Saturday, September 28, 2013

Kevin Holden

dihedral mum

wander calyx
under a sunstorm
moving out
against the wind

we would let that go
so to say a darker ruby heady dream
in bed doing it
la a reboxy latter day antiphony
seek to play that piano into mesh

sage blown in a field
meager allotrope of it
carbon in many wing├Ęd poly
flotsam cumming in sweeter radii
lighter and darker, now a now
flung up in the rafters dancing

see to it she
walk for the tower farther
in a heather waste
buried under a mound so
splay a flower out in rays
that puffball seeds updown
triple spiral staircase
seeded rear, to then let
helium flower
we a former ghost


transform that space
well, you’re okay how
much money did
you get purple sage
field he’d say it
was real well I
don’t remember that fold
a flock of geese in
triangles I’ll give you
20 that would be
what the birds start with

Kevin Holden is the author of Alpine (White Queen Press) and Identity (Cannibal Books). His work has appeared in journals including 1913Conjunctions, Aufgabe, jubilatColorado Review, Typo, and Little Red Leaves, and was included in the recent anthology The Arcadia Project (Ahsahta Press). He is a graduate student at Yale University and also teaches at Bard College.

Friday, September 20, 2013

C. Violet Eaton

little flower

preoccupied with finance & theater
else with ordinary vessels
a cup or can or shoe

in a field of rye where the question
which is most beautiful
is obsolete

in its own myth
cured in the malevolent fact of thinking
crushed into a whole

in the very eye of night

the owl in the wood
or the word
in the wood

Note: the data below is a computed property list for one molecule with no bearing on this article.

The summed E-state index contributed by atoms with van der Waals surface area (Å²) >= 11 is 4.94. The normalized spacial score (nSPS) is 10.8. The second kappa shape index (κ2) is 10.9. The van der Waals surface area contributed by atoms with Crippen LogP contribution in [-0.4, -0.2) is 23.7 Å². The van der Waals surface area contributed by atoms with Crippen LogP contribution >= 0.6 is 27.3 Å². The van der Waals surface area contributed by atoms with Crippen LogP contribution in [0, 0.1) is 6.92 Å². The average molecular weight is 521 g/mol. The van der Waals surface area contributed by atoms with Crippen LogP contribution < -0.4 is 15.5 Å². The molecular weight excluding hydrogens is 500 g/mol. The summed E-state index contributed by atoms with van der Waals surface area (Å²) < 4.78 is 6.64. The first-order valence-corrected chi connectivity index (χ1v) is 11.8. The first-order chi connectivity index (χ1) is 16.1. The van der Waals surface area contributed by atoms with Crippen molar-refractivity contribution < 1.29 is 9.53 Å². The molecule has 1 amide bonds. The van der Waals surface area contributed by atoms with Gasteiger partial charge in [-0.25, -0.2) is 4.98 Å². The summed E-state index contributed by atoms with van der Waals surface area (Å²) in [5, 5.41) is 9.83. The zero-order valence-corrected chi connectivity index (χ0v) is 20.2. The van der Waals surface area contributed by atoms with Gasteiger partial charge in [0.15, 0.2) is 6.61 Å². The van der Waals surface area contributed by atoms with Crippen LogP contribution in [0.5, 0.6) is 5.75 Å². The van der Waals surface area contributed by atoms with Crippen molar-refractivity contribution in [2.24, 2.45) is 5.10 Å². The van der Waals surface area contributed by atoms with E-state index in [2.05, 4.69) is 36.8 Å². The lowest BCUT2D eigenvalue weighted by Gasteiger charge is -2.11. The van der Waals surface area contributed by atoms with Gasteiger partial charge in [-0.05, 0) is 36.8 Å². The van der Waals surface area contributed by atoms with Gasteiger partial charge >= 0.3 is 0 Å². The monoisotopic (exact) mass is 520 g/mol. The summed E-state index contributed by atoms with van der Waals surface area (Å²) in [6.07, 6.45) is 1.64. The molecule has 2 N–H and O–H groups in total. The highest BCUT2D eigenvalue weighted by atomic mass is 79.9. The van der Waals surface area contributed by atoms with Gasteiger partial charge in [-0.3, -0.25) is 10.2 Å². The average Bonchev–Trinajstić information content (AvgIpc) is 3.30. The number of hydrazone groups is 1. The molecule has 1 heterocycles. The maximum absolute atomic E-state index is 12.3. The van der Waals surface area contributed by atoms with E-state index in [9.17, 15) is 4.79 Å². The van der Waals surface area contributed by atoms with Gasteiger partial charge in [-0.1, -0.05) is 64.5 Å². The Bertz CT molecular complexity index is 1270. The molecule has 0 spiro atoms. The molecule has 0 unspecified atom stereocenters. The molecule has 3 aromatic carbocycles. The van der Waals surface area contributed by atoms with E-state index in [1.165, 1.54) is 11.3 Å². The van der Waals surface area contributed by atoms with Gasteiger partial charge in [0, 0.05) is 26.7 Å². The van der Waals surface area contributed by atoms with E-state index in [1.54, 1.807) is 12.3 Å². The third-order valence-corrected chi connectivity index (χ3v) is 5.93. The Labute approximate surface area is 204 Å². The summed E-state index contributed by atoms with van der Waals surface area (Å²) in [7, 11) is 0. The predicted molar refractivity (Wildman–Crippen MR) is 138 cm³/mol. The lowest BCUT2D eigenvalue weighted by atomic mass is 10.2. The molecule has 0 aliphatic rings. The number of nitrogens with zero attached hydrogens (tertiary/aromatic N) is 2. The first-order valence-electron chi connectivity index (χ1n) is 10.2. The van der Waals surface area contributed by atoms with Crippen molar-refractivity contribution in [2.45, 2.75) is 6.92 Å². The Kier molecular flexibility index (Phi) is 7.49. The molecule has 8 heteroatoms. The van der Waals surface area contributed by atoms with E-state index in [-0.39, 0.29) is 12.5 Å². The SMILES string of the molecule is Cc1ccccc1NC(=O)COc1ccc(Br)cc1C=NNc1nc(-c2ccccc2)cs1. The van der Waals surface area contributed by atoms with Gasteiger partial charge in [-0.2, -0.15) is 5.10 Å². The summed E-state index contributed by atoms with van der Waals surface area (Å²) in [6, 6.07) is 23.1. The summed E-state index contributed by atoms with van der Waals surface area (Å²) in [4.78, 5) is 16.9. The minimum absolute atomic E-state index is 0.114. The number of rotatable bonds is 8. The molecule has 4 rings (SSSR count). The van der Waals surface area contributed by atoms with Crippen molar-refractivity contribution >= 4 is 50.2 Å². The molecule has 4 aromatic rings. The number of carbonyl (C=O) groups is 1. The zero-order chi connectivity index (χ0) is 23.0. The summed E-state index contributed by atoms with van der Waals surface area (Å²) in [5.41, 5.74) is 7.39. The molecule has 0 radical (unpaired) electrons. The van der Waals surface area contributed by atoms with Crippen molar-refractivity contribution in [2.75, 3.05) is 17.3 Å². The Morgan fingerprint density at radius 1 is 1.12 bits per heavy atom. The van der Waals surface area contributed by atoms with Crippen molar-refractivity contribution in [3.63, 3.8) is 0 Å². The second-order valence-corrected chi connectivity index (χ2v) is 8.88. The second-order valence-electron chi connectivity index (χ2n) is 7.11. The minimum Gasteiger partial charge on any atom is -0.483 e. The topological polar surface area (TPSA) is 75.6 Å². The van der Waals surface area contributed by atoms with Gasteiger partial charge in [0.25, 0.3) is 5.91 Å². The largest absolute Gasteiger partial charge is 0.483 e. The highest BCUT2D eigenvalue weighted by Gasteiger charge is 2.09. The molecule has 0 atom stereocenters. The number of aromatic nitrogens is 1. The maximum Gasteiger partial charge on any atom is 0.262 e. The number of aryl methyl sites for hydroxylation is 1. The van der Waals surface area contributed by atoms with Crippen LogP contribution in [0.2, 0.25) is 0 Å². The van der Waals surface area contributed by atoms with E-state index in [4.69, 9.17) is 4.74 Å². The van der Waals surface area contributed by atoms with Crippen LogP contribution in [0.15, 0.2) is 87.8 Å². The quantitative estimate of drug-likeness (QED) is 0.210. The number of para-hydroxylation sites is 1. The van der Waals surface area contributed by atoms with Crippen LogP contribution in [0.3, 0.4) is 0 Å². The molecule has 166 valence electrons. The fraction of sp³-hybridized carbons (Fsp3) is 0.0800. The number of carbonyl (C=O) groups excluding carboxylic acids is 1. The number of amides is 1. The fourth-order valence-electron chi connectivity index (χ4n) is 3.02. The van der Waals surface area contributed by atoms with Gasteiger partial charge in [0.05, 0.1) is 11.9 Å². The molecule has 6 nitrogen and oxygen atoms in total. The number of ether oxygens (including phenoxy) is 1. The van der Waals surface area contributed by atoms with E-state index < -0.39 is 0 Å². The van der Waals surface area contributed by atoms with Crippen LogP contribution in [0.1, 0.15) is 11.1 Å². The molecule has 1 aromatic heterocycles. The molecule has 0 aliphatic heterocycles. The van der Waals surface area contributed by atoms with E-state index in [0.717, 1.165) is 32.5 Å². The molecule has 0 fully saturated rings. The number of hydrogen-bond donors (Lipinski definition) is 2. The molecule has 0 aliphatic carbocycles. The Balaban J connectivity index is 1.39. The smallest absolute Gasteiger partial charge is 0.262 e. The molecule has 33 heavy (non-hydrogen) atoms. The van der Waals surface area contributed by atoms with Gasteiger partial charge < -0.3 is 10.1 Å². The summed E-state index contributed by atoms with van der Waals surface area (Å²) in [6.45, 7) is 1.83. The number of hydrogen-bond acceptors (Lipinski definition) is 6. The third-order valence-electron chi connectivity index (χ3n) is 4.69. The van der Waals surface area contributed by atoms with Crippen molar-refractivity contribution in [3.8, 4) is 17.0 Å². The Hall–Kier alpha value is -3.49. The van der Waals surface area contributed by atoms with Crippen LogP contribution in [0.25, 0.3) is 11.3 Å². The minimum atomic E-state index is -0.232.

the work
of the world
& the work
of the word

the owl in the world
or the woman
in the owl


C. Violet Eaton is the editor of Bestoned, a hand-sewn journal of new metaphysical verse. As Dowser, he occasionally dispatches small editions of 'hill drone' recordings from secret locations throughout Arkansas, where he also sells rare books. Recent work is available or forthcoming from Yalobusha Review, Aufgabe, Cannibal, and Colorado Review.

Friday, September 13, 2013

Feliz Lucia Molina and Ben Segal


Like any beginning, maybe there should be a man or boy or man-boy. Let this figure remain inconstant, a crux to argue about fiction, a place to set the scene. Imagine there are unnamable trees, a river too difficult to pronounce, mosquitoes of an alien class. Imagine everyone is extremely polite. To sense the opposite is to immediately feel betrayed. As the soft and blurry figure draws close, you realize it could hurt.

A boy approached covered in saws. He had arms like anyone else and I was not afraid to shake his hand. His saws were sharp but never meant for us. Everyone was kind in spite of the heat that pressed against our heads. The boy was a man really, but youthful. He smiled. He showed us his work.

His sculptures were long wooden echoes of himself. When asking what the figures meant, he spread apart his arms and strained to explain the Japanese schooling system, something about balance, a frozen figure locked on a long beam. I refrained from asking what two things he was balancing between or if it was a multitude of things that made his limbs grow, a dark forest garnering paranoia.